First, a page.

Irony. A noun.

Defined by the “American Heritage College Dictionary” as “incongruity between what might be expected and what actually occurs.”

Leave it to my friends at Chase to serve up another softball for me to hit out of the column-writing park.

A few weeks ago I jumped on the “Chase has the worst customer service on the planet bandwagon” after no one at the ginormous financial company could answer a few simple questions about why the credit limit on my Visa card had been reduced.

Imagine my surprise when an envelope from “Chase Business Card” arrived on my desk last week. Obviously no one at the bank communicates with one another — but, hey, I already knew that.

Irony. A noun.

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“The use of words to express something different from and often opposite to their literal meaning.”

Here’s how the letter began:

“You are invited to experience the power of a business card that grants you access to a higher level of rewards, privileges and flexibility on your spending. Your current status entitles you access to one of Chase’s most select products — the Chase Business Card with Premier Cash Rebates.”

My “current status,” hmmm, that would be a Visa cardholder whom the bank deemed to be such a diabolical credit risk that my personal credit line was reduced.

So, Chase is a smart enough financial institution to determine that I’m a less than stellar credit risk in my personal life, but not smart enough to determine that I don’t own a business. (And we’re still wondering how the banks got themselves into trouble by writing too many sub-prime loans?)

Irony. A noun.

“A literary style employing irony for humorous or rhetorical effect.”

That’s it. Perhaps after my not-so-pleasant experience with Chase, the company decided to have a bit of fun at my expense.


I’m banking (yes, I used that word on purpose) that Chase is a dysfunctional behemoth of a financial institution, with so many people and so many departments, that nobody has any clue what anyone else is doing, nobody knows who is minding the store and nobody really cares — as long as they can jack up interest rates, charge exorbitant fees and hide behind their proprietary decision-making models.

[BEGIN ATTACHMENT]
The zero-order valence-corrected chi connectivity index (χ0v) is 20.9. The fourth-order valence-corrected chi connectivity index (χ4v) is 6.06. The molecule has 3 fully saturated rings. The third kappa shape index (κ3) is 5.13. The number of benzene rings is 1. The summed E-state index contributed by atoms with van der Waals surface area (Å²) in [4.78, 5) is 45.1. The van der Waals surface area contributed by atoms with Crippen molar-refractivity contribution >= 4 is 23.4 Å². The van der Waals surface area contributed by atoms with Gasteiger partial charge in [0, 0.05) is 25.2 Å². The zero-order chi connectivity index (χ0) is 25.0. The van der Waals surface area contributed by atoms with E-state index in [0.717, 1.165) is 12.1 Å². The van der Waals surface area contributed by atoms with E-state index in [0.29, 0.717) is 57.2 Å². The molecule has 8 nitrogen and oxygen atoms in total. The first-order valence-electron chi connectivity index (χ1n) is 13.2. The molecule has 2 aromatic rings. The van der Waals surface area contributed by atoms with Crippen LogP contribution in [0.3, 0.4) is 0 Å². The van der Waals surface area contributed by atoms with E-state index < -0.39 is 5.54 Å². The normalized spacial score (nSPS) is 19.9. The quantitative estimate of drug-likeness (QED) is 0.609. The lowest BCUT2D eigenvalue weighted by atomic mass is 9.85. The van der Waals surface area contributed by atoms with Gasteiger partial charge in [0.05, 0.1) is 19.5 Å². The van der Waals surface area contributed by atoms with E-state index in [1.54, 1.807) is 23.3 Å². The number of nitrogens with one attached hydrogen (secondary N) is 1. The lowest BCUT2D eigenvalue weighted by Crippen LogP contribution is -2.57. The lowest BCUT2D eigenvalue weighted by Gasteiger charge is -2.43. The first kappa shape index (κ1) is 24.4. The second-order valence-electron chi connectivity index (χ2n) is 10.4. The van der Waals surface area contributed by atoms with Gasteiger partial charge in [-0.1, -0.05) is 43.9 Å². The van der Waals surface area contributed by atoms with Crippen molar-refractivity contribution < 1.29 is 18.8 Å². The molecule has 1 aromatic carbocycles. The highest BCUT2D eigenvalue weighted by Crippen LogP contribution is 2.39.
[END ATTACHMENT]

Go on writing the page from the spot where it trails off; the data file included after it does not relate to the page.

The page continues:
Which makes it a bit easier to understand now why Chase had to be bailed out by the government. What’s difficult to understand is why the feds would toss a ton of money at such a schizophrenic operation.

On second thought, that’s not really difficult to understand. The federal government quite often wastes taxpayer money on frivolous endeavors.

But back to my favorite bank.

I called Mary Jane Rogers, who oversees public relations for J.P. Morgan Chase.

She admitted that there was “some confusion on our end,” but assured me that the folks at Chase do talk to each other, “all day, every day.”

“Business card operations are separate from personal credit card operations,” she said. “It doesn’t sound like we did a great job of coordinating.”

Irony. A noun.

“An occurrence, result or circumstance notable for such incongruity.”

So, once again, Mary Jane was polite and helpful, but still couldn’t get me the answers that I wanted.

Like, does Chase even bother to check to see if someone is a business owner before sending a business credit card solicitation?

Or, why am I a good business credit risk, despite my lack of ownership, but a lousy personal credit risk, despite my obviously being a person?

Or, what kinda discombobulated proprietary algorithm or matrix is Chase using to make decisions these days?

I know I’ll never get the answers, but I’d be willing to bet that this isn’t my last Chase-related column.

Mike Boyd is editor of the Colorado Springs Business Journal. He can be reached at or 329-5206.